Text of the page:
|Born||Vladimir Nikolayevich Ipatieff
November 21, 1867
|Died||November 29, 1952
|Awards||Willard Gibbs Award (1940)|
|Doctoral advisor||Alexei Yevgrafovich Favorskii|
Vladimir Nikolayevich Ipatieff (also Ipatiev; Russian: Владимир Николаевич Ипатьев) (November 21, 1867 (November 9 OS) – November 29, 1952) was a Russian and American chemist. His most important contributions are in the field of petroleum chemistry.
Life and career
Born in Moscow, Ipatieff first studied artillery in the Mikhailovskaya Artillery Academy in Petersburg, then later studied chemistry in Russia with Alexei Yevgrafovich Favorskii and in Germany. (The prominence of the extended family is illustrated by the fact that the July 17, 1918 extermination of by then ex-Czar Nicholas Romanoff, the Empress and the rest of the royal family, their doctor and retinue actually took place in the basement of a vacation house owned by the Ipatieff family in Ekaterinburg.) His first works in chemistry were devoted to the study of metals and explosives. Later, his works on catalysis methods under high pressure made him famous as a chemist; for his reactions he used massive bombs (often called Ipatieff bomb) made of steel. With the start of World War I, Ipatieff organized a dedicated laboratory in Petersburg which made improvements to the chemical weaponry and the methods of chemical protection for the army. Before the October revolution, Ipatieff was a General-Lieutenant of the Russian army and a member of the Russian Academy of Sciences.
After the revolution and civil war, Ipatieff was active in creating and heading several important chemical research centers in Soviet Russia. Lenin called him "the head of our [Soviet] chemical industry". By the late 1920s, however, Ipatieff was starting to feel threatened because of his past in the Czarist army and because he had friends among those convicted in the Industrial Party trial. In 1930, Ipatieff, fearing that in time he would be victimized, withdrew a small amount of money from his accounts and prepared to attend an industry conference in Munich. He invited his wife to come with him, and at the last minute suggested she bring her jewels "in the event that we go dancing." As the train came to the border into Poland, he announced to his wife, "Dear, look back at Mother Russia. You will never see her again." Though he spoke not a word of English, he fled to the United States.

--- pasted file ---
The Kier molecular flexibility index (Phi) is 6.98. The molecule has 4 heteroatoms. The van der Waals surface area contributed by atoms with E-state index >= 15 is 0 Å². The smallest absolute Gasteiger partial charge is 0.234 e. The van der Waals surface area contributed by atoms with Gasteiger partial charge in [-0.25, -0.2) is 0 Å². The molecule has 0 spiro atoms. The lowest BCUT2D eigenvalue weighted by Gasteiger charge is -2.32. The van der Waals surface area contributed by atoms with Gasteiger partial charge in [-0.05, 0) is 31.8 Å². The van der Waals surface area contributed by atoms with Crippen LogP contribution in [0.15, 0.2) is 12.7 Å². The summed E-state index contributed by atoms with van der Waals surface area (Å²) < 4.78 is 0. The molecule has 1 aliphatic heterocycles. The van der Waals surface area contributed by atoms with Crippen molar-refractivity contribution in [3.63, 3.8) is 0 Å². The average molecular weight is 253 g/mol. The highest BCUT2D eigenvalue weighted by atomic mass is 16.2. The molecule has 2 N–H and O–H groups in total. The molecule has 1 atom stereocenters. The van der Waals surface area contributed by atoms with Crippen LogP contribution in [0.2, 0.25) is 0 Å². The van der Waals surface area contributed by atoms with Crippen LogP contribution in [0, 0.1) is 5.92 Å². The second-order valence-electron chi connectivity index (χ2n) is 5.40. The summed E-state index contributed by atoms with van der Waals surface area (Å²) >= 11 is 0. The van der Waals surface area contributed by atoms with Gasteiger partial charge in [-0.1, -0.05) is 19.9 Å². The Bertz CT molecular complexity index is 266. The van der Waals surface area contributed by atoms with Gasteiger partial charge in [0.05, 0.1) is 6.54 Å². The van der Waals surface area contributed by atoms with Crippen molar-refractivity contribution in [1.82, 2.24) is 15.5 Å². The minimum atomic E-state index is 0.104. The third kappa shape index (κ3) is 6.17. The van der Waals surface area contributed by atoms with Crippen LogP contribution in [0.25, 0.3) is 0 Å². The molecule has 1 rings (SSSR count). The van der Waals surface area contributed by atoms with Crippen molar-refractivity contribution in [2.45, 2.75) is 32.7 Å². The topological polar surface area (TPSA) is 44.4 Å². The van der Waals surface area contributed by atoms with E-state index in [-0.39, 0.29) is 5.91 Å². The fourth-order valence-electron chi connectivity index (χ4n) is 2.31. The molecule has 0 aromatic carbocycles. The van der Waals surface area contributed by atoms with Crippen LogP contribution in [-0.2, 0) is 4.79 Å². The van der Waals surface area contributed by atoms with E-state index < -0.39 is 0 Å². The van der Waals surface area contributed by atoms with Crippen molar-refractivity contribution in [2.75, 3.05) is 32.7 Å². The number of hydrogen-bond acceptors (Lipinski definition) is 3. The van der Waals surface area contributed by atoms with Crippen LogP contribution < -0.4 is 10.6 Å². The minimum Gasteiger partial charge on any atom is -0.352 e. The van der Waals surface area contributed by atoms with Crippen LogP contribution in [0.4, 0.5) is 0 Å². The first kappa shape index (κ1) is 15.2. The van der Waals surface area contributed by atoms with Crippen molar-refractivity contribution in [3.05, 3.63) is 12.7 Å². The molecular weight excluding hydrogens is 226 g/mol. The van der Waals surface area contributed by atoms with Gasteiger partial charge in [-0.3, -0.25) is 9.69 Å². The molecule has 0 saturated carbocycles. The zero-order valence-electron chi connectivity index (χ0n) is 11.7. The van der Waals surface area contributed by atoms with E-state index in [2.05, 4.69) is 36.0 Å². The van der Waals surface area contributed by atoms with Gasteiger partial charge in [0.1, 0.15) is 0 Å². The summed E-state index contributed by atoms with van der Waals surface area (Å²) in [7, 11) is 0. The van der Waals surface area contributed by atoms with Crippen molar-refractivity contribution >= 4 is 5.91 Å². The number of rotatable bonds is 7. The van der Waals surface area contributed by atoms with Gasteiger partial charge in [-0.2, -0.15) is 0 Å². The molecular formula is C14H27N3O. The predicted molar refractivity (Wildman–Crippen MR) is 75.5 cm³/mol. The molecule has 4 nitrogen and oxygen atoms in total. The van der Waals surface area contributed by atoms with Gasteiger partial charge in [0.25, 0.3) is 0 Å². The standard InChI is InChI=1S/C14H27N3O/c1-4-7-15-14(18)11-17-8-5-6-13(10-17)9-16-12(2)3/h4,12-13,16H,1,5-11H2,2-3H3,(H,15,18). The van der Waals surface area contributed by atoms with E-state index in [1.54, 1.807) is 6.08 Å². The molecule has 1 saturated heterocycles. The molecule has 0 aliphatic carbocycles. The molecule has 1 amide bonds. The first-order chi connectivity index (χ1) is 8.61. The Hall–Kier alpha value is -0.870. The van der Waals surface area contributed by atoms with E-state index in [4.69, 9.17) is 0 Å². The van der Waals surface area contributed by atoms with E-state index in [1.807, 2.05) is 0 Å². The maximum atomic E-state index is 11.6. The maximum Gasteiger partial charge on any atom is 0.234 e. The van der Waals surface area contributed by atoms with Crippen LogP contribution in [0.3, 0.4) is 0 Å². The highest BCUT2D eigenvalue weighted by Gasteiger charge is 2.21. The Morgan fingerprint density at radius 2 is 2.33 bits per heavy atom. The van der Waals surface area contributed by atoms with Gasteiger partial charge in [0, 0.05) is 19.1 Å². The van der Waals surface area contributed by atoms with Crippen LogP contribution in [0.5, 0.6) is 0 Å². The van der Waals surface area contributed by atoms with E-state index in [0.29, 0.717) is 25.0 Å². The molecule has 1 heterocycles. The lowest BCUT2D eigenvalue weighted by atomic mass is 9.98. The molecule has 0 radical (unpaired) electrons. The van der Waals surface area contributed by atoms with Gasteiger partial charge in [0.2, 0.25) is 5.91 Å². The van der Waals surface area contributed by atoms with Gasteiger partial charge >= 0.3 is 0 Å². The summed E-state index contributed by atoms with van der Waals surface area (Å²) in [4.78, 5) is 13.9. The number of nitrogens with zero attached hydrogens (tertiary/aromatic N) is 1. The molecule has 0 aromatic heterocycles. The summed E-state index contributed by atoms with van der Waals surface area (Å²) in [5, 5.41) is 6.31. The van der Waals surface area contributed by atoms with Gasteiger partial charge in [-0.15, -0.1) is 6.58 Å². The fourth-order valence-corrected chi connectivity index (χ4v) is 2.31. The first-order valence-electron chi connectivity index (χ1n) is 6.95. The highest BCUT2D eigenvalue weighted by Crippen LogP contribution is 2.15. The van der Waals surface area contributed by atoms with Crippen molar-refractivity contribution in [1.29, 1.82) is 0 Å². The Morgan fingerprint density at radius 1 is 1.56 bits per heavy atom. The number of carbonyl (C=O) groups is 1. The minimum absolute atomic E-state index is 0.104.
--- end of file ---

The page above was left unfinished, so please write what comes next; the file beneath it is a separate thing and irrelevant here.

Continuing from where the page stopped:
In the US, Ipatieff secured a research-focused chemistry professorship at Northwestern University, in the Chicago suburb of Evanston. there, he discovered alternative fuel mixtures and procedures that greatly enhanced engine performance, and it is said that after changing to Ipatieff fuel mixtures, the RAF was able to best German planes that had outperformed the British previously. Increasingly, he devoted time to commercial applications of his breakthroughs in fuel chemistry, and worked extensively for UOP LLC (Universal Oil Products). He and his students made significant contributions to organic synthesis and petroleum refining. He is considered one of the founding fathers of the modern petroleum chemistry in the US. Ipatieff died in Chicago.
Vladimir Ipatieff had three sons: Dmitry, Nikolai and Vladimir. Dmitry died in World War I. Nikolai was a member of the White movement, emigrated after the end of Russian Civil War and died in Africa testing a treatment he had invented for yellow fever. Vladimir Vladimirovich Ipatieff, also a talented chemist, remained in the USSR and was punitively arrested after the defection of his father. While living in the USA, Ipatieffs also adopted two Russian girls.
The American Chemical Society received a large endowment owing to UOP and eventually in turn established an award called the Ipatieff Prize. Awarded every three years, the Ipatieff Prize honors outstanding experimental work in the field of catalysis or high-pressure chemistry by researchers under the age of 40.
- http://www.nd.edu/~engwomen/News/News.htm Brebbecke awarded Ipatieff Prize